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Study Solves Century-old Enigma Of Prehistoric Marine Mass Grave

June 8, 2009

Good old-fashioned detective work has turned up the first conclusive explanation for the origin of a massive bonebed in southern California, according to a new study led by a UBC paleontologist.

The Sharktooth Hill bonebed is exposed over approximately 100 sq. kilometres of land, located at the southern end of the Central Valley of California. It is one of the largest concentrations of marine vertebrate fossils in the world, containing an average of 200 fossils per square-metre, including the skeletal remains of whales, seals, sea turtles, sharks and land mammals.

What caused the collection of millions of fossils in a layer of only 10 to 50 centimetres of sediment has puzzled scientists since the bonebed’s discovery in the 1850s.

“Scientists have proposed two kinds of explanations based on the accumulation of fossils,” says Nick Pyenson, a post-doctoral fellow in the UBC Dept. of Zoology. “One group of ideas suggests a catastrophic incident such as a volcano eruption, a toxic algal bloom or even 12 metre-long relatives of the great white shark. Another kind of explanation is that the bonebed simply formed over a long period of time.”

Conducting the paleontological equivalent of crime scene investigations on the bonebed, its fossil specimens and the surrounding geological data, Pyenson and his colleagues Randall Irmis and Jere Lipps (Pyenson and Irmis were graduate students at the University of California at Berkeley at the time) were able to disprove the one-time catastrophe theory.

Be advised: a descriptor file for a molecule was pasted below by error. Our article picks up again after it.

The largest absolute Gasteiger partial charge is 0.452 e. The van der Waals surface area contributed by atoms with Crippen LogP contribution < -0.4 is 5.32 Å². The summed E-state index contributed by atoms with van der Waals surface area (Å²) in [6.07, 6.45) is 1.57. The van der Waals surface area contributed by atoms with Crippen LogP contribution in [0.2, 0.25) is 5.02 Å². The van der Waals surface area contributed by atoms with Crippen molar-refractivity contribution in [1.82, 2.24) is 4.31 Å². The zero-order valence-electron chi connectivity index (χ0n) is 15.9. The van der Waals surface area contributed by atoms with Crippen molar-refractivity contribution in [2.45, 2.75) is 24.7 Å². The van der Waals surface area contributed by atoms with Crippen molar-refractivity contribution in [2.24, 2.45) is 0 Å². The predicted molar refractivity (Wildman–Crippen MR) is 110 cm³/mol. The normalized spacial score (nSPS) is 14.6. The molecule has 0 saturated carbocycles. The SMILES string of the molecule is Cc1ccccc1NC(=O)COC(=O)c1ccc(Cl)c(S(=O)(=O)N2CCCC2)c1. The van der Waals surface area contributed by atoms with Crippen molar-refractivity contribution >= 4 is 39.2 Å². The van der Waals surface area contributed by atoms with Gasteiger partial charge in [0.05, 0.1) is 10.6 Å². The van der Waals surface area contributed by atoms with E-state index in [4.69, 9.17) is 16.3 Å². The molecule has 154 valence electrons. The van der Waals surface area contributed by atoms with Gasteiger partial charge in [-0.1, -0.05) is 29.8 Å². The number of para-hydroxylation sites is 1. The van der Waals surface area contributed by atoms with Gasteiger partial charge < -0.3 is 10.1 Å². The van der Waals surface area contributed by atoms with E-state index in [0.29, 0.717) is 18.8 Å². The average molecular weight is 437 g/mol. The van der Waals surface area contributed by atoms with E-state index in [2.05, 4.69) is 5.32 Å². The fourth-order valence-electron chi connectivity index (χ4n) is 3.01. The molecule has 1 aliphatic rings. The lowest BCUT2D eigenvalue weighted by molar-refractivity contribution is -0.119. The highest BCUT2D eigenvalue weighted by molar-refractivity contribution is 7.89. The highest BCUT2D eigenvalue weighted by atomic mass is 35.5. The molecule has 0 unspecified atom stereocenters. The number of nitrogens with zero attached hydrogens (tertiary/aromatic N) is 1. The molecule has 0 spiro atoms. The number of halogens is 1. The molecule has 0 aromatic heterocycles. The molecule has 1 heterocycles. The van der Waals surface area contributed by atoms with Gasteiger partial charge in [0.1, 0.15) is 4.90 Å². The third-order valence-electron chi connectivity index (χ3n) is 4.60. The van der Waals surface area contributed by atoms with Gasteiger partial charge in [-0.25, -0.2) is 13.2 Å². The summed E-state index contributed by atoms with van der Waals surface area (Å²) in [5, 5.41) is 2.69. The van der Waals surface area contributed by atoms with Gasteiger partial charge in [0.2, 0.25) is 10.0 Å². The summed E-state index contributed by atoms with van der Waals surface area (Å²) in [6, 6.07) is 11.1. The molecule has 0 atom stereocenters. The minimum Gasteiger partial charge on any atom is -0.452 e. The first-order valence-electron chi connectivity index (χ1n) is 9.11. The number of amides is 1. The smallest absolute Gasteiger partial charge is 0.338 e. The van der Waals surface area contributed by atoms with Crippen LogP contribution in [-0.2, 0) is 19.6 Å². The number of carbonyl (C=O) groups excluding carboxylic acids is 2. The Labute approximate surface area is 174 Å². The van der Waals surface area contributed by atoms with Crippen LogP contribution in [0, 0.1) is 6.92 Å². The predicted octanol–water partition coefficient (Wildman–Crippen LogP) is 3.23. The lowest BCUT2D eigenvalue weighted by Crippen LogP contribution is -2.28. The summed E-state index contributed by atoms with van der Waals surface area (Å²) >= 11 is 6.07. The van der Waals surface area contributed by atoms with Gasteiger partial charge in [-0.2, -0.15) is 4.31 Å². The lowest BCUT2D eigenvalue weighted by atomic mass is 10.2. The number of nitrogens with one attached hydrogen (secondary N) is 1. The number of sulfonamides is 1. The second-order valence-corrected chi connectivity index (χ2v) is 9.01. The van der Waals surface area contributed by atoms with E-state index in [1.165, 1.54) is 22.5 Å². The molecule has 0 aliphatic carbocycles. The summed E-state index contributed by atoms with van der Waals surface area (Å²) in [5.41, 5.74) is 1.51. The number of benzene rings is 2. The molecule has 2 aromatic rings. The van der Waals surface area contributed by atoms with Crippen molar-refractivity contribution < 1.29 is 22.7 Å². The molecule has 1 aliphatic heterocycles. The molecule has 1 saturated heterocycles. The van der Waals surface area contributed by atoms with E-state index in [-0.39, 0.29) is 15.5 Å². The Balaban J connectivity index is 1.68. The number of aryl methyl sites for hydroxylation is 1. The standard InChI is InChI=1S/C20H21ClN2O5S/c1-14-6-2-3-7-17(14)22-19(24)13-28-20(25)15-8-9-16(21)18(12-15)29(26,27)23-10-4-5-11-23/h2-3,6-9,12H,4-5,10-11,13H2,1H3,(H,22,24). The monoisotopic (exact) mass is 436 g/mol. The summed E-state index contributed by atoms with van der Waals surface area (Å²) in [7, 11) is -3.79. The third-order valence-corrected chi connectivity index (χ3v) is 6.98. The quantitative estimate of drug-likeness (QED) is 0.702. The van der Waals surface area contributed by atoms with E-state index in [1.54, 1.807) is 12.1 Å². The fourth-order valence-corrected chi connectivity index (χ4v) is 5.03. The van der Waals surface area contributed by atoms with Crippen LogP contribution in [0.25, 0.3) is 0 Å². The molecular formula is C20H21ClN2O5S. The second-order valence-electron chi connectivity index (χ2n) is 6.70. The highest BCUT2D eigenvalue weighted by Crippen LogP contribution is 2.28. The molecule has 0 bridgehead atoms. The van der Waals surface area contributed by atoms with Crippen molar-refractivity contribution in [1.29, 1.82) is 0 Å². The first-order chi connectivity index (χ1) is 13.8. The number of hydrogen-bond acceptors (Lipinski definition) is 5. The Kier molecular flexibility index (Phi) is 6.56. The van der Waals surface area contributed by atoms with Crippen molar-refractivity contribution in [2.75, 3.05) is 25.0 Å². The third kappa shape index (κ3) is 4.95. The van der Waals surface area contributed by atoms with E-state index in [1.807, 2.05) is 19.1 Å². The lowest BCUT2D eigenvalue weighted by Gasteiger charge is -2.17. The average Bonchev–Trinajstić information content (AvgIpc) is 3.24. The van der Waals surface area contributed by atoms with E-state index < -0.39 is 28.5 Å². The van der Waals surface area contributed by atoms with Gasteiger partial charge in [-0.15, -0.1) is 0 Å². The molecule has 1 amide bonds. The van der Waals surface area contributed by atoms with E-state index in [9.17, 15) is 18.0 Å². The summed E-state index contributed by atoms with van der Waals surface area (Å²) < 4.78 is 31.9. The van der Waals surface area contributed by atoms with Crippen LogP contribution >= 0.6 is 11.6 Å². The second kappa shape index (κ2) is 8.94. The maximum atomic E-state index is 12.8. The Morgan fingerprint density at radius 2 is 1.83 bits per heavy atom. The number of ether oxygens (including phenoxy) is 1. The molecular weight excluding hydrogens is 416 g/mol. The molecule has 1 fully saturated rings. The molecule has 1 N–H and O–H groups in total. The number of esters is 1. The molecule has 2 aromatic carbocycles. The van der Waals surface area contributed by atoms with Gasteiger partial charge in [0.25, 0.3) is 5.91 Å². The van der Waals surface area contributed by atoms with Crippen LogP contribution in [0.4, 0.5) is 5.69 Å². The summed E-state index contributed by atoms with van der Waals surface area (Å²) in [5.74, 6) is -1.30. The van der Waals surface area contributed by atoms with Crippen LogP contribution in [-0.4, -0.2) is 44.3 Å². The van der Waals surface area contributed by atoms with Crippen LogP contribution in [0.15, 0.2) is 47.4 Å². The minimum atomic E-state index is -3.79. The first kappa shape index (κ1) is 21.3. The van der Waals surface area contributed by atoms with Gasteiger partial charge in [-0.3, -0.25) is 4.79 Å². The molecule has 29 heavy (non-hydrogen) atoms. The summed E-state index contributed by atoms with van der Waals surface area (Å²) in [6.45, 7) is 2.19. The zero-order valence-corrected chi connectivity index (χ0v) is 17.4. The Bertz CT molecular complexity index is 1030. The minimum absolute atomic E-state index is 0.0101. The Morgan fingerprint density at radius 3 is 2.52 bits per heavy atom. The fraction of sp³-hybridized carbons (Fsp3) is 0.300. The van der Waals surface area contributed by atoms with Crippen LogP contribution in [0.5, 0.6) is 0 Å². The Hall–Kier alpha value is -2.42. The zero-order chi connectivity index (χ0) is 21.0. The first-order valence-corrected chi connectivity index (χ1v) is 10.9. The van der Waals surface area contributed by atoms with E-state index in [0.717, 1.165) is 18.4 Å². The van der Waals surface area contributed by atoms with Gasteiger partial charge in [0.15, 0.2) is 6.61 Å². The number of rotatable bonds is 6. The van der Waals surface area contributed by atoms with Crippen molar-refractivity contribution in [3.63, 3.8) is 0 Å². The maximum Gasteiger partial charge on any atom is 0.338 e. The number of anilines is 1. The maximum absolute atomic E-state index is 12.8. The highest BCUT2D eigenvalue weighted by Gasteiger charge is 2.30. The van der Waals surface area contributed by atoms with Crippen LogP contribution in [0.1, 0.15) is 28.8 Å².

“Our evidence suggests that the bonebed formed over a 700,000 year time-span approximately 15 million years ago,” says Pyenson. Details of the investigation are published in the June issue of the journal Geology.

The team, which included paleontologists from the Natural History Museum of Los Angeles County, examined the size, wear and abrasion of more than 3,000 specimens of bones and teeth at local museums and found only five indicating shark bites. A lack of volcanic sediments and presence of land mammal remains further support the deposit-over-time theory.

“The bonebed formed during the Middle Miocene, which coincides with a prolonged period of exceptionally warm global temperatures,” says Pyenson. “The associated changes in sea levels played an important role in forming the Sharktooth Hill bonebed, which explain its marvelous richness and expanse.

“More importantly, we now have a better handle on the kinds of factors – both geologic and biologic – that bias our interpretation of this snapshot of the ocean life from the Middle Miocene,” says Pyenson.

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